RALEIGH, N.C. —On Thursday, November 18, education leaders from across the state joined together virtually to celebrate this year’s Friday Medal recipient, Mebane Rash, CEO and editor-in-chief at EducationNC (EdNC). The Friday Medal award recognizes significant, distinguished and enduring contributions to education. In addition to her leadership role at EdNC, Rash is the immediate past president of the national Governmental Research Association and has won national awards for most distinguished research, outstanding policy achievement and most effective education of the public.
Rash has been nationally recognized as a leader by various organizations, from participating in the Aspen Executive Seminar on Leadership, Values and the Good Society to being one of 60 women from 25 countries invited to spend a week at the Harvard Kennedy School of Government to study “Women and Power: Leadership in the New World.” She served on the inaugural Z. Smith Reynolds Leadership Council and was selected to be a William C. Friday Fellow for Human Relations, a fellowship for emerging leaders across North Carolina.
“Mebane has provided tremendous leadership during COVID by highlighting the work of educators and students in NC schools. Through their stories, she and EdNC kept their eyes on the prize—what works for students,” said Hiller A. Spires, Ph.D., Friday Institute executive director and associate dean in the NC State College of Education. “We are honored that she has received the Friday Medal for 2021 and has joined the distinguished list of honorees who precede her. Mebane’s passion for her work––and the students and teachers of North Carolina––is an inspiration to many.”
The Friday Medal is given annually to selected individuals who embody the mission and spirit of the Friday Institute. It is named after Bill and Ida Friday, who were passionate advocates and leaders in education for more than 50 years. Rash is the 15th recipient to receive this honor.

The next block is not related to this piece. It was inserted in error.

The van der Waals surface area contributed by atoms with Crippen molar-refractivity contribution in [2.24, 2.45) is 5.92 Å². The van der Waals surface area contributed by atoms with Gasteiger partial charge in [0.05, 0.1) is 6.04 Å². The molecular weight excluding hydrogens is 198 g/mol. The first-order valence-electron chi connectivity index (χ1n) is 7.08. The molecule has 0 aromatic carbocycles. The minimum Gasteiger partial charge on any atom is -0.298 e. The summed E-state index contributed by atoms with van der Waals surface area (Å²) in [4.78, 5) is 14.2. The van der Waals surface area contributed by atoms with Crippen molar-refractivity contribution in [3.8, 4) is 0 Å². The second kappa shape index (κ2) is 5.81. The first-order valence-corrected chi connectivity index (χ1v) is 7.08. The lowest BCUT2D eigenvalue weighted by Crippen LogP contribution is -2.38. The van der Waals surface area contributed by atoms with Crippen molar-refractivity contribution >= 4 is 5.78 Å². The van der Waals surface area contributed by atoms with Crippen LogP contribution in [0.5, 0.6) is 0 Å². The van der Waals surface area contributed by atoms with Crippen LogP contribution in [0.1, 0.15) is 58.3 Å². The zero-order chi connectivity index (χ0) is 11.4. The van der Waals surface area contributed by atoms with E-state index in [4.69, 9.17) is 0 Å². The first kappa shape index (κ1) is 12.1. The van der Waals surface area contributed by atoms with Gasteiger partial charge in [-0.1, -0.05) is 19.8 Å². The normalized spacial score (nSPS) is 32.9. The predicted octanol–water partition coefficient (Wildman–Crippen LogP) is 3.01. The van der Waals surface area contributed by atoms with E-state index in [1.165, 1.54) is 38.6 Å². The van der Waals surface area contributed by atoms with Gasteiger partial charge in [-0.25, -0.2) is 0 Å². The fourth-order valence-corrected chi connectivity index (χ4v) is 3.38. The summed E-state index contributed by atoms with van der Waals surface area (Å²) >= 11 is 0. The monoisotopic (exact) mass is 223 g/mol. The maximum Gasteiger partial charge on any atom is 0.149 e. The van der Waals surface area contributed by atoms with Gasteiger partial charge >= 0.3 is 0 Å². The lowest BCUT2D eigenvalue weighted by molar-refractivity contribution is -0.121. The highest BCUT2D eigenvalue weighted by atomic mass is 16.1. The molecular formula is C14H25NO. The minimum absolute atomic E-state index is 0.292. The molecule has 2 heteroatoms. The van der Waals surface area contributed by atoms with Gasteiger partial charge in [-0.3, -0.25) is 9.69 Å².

“I am grateful to be able to celebrate the many contributions of Mebane Rash to North Carolina’s education community,” said Paola Sztjan, Ph.D., interim dean of the College of Education, during the ceremony. “Mebane’s work, along with her team at EdNC, does an incredible job keeping our state informed about critical issues impacting education.”
NC State Chancellor Randy Woodson, Ph.D., also thanked Rash for her commitment to providing insight, data and analysis around North Carolina’s education community.
“Mebane’s thoughtful contributions to key academic issues, combined with her deep love of our great state of North Carolina, make her a monumental voice to advocate for our students, schools and communities,” said Woodson.
Mebane is a product of North Carolina’s public schools – attending Irwin Elementary, First Ward Elementary, McClintock Middle and East Mecklenburg High School in Charlotte. She graduated from the University of Virginia in 1990 and the UNC School of Law in 1993. She has been a member of the North Carolina State Bar since 1993, and she is admitted to practice in both the state and federal court systems.
Donnell Cannon, executive director of district transition and redesign for Edgecombe County Public Schools, and Eric Davis, chair of the North Carolina State Board of Education, introduced Rash as part of the program.